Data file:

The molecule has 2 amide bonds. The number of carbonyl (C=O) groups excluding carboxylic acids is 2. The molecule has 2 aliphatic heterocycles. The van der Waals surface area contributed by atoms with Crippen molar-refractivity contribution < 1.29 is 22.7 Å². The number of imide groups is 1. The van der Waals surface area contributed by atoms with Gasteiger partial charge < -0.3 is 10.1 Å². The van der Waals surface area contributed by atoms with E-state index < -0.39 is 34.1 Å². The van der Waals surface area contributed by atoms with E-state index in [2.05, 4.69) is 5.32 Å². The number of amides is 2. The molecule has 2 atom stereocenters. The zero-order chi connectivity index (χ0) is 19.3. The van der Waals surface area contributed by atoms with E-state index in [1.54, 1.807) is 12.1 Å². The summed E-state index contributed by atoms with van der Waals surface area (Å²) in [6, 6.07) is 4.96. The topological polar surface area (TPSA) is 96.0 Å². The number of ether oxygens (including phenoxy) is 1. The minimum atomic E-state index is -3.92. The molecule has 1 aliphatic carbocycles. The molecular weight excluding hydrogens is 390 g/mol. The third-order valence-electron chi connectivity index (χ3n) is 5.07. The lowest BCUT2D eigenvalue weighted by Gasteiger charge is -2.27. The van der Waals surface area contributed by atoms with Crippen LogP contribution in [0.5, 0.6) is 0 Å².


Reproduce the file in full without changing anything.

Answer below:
The molecule has 2 amide bonds. The number of carbonyl (C=O) groups excluding carboxylic acids is 2. The molecule has 2 aliphatic heterocycles. The van der Waals surface area contributed by atoms with Crippen molar-refractivity contribution < 1.29 is 22.7 Å². The number of imide groups is 1. The van der Waals surface area contributed by atoms with Gasteiger partial charge < -0.3 is 10.1 Å². The van der Waals surface area contributed by atoms with E-state index < -0.39 is 34.1 Å². The van der Waals surface area contributed by atoms with E-state index in [2.05, 4.69) is 5.32 Å². The number of amides is 2. The molecule has 2 atom stereocenters. The zero-order chi connectivity index (χ0) is 19.3. The van der Waals surface area contributed by atoms with E-state index in [1.54, 1.807) is 12.1 Å². The summed E-state index contributed by atoms with van der Waals surface area (Å²) in [6, 6.07) is 4.96. The topological polar surface area (TPSA) is 96.0 Å². The number of ether oxygens (including phenoxy) is 1. The minimum atomic E-state index is -3.92. The molecule has 1 aliphatic carbocycles. The molecular weight excluding hydrogens is 390 g/mol. The third-order valence-electron chi connectivity index (χ3n) is 5.07. The lowest BCUT2D eigenvalue weighted by Gasteiger charge is -2.27. The van der Waals surface area contributed by atoms with Crippen LogP contribution in [0.5, 0.6) is 0 Å².